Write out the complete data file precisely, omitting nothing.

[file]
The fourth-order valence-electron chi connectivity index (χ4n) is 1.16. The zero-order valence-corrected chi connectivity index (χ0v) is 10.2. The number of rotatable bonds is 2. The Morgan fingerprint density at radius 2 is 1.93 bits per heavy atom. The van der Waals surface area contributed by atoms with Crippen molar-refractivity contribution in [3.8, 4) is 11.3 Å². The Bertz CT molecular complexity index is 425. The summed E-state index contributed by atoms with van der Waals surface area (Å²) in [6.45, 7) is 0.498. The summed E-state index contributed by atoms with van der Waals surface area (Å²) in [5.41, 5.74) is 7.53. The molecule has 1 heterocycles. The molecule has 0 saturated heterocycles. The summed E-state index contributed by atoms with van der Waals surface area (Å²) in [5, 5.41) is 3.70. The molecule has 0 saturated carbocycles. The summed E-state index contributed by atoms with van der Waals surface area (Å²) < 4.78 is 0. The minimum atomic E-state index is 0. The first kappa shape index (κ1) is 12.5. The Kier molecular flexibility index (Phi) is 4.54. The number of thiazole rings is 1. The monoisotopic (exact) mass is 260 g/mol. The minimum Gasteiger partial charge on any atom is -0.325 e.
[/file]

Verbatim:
The fourth-order valence-electron chi connectivity index (χ4n) is 1.16. The zero-order valence-corrected chi connectivity index (χ0v) is 10.2. The number of rotatable bonds is 2. The Morgan fingerprint density at radius 2 is 1.93 bits per heavy atom. The van der Waals surface area contributed by atoms with Crippen molar-refractivity contribution in [3.8, 4) is 11.3 Å². The Bertz CT molecular complexity index is 425. The summed E-state index contributed by atoms with van der Waals surface area (Å²) in [6.45, 7) is 0.498. The summed E-state index contributed by atoms with van der Waals surface area (Å²) in [5.41, 5.74) is 7.53. The molecule has 1 heterocycles. The molecule has 0 saturated heterocycles. The summed E-state index contributed by atoms with van der Waals surface area (Å²) in [5, 5.41) is 3.70. The molecule has 0 saturated carbocycles. The summed E-state index contributed by atoms with van der Waals surface area (Å²) < 4.78 is 0. The minimum atomic E-state index is 0. The first kappa shape index (κ1) is 12.5. The Kier molecular flexibility index (Phi) is 4.54. The number of thiazole rings is 1. The monoisotopic (exact) mass is 260 g/mol. The minimum Gasteiger partial charge on any atom is -0.325 e.